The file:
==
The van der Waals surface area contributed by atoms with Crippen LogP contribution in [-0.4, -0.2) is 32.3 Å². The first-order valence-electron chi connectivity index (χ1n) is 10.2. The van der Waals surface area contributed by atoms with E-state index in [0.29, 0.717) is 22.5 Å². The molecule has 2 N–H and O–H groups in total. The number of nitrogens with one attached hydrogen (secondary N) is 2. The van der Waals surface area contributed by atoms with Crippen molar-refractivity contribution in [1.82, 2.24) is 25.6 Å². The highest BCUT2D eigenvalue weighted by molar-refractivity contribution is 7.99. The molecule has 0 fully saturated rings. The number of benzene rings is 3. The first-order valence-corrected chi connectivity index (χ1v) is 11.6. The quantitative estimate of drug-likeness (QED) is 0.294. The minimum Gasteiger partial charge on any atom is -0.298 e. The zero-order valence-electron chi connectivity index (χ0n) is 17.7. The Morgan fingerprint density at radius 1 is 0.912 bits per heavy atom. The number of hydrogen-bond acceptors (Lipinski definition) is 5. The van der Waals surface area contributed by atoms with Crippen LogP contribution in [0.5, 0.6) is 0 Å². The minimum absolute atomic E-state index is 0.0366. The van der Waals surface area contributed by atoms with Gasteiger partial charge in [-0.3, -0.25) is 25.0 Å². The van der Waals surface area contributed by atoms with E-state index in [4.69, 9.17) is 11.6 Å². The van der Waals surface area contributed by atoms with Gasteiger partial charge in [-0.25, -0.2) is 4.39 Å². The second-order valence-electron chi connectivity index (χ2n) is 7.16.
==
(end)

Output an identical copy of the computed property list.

The van der Waals surface area contributed by atoms with Crippen LogP contribution in [-0.4, -0.2) is 32.3 Å². The first-order valence-electron chi connectivity index (χ1n) is 10.2. The van der Waals surface area contributed by atoms with E-state index in [0.29, 0.717) is 22.5 Å². The molecule has 2 N–H and O–H groups in total. The number of nitrogens with one attached hydrogen (secondary N) is 2. The van der Waals surface area contributed by atoms with Crippen molar-refractivity contribution in [1.82, 2.24) is 25.6 Å². The highest BCUT2D eigenvalue weighted by molar-refractivity contribution is 7.99. The molecule has 0 fully saturated rings. The number of benzene rings is 3. The first-order valence-corrected chi connectivity index (χ1v) is 11.6. The quantitative estimate of drug-likeness (QED) is 0.294. The minimum Gasteiger partial charge on any atom is -0.298 e. The zero-order valence-electron chi connectivity index (χ0n) is 17.7. The Morgan fingerprint density at radius 1 is 0.912 bits per heavy atom. The number of hydrogen-bond acceptors (Lipinski definition) is 5. The van der Waals surface area contributed by atoms with Crippen LogP contribution in [0.5, 0.6) is 0 Å². The minimum absolute atomic E-state index is 0.0366. The van der Waals surface area contributed by atoms with Gasteiger partial charge in [-0.3, -0.25) is 25.0 Å². The van der Waals surface area contributed by atoms with E-state index in [4.69, 9.17) is 11.6 Å². The van der Waals surface area contributed by atoms with Gasteiger partial charge in [-0.25, -0.2) is 4.39 Å². The second-order valence-electron chi connectivity index (χ2n) is 7.16.